In Finland, archaeologists have discovered what may be a cemetery dating back to the Stone Age. However, the 6,500-year-old gravesite does not contain any evidence of human remains.
The cemetery was located just 50 miles south of the Arctic Circle and may be one of the largest prehistoric hunter-gatherer burial grounds ever found in northern Europe.
It is unlikely that a large cemetery would have existed so close to the Arctic Circle, but so far, all signs seem to point there.
If that is the case, it means humans had the ability not just to survive but to thrive in the region, developing extensive, complex communities despite the brutal weather conditions.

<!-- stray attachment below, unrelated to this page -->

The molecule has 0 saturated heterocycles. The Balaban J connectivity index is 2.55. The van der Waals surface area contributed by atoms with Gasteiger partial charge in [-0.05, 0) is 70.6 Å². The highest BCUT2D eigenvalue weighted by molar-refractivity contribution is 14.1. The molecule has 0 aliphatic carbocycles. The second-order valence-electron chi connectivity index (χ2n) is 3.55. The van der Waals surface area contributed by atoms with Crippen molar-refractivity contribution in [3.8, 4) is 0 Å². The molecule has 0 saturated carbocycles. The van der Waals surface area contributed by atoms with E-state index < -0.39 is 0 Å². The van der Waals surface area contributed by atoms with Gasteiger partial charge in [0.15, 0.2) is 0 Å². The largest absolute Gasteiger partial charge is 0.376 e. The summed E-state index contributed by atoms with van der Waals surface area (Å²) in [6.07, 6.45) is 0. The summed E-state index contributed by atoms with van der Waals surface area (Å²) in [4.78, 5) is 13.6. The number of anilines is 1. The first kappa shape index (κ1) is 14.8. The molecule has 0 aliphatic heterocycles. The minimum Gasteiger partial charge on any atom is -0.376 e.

The archaeological site where the cemetery was found is called Tainiaro. In 1959, local workers came across a collection of stone artifacts while removing sand. It wasn’t until 1984 that official excavations were carried out at the site.
Archaeologists were only able to investigate a small portion of the area due to a lack of resources, so the significance of the site was never fully recognized.
During the previous excavations, researchers uncovered several pits in the ground that they interpreted as graves.
According to Aki Hakonen, an archaeologist at the University of Oulu in Finland, the region contains very acidic soil, which causes organic materials such as human skeletons to decay quickly. As a result, nothing lasts longer than a millennium, so the pits are all that experts have to go off of.
Hakonen and his team conducted further analyses of the discoveries at Tainiaro to determine the likelihood of the cemetery hypothesis being an accurate one.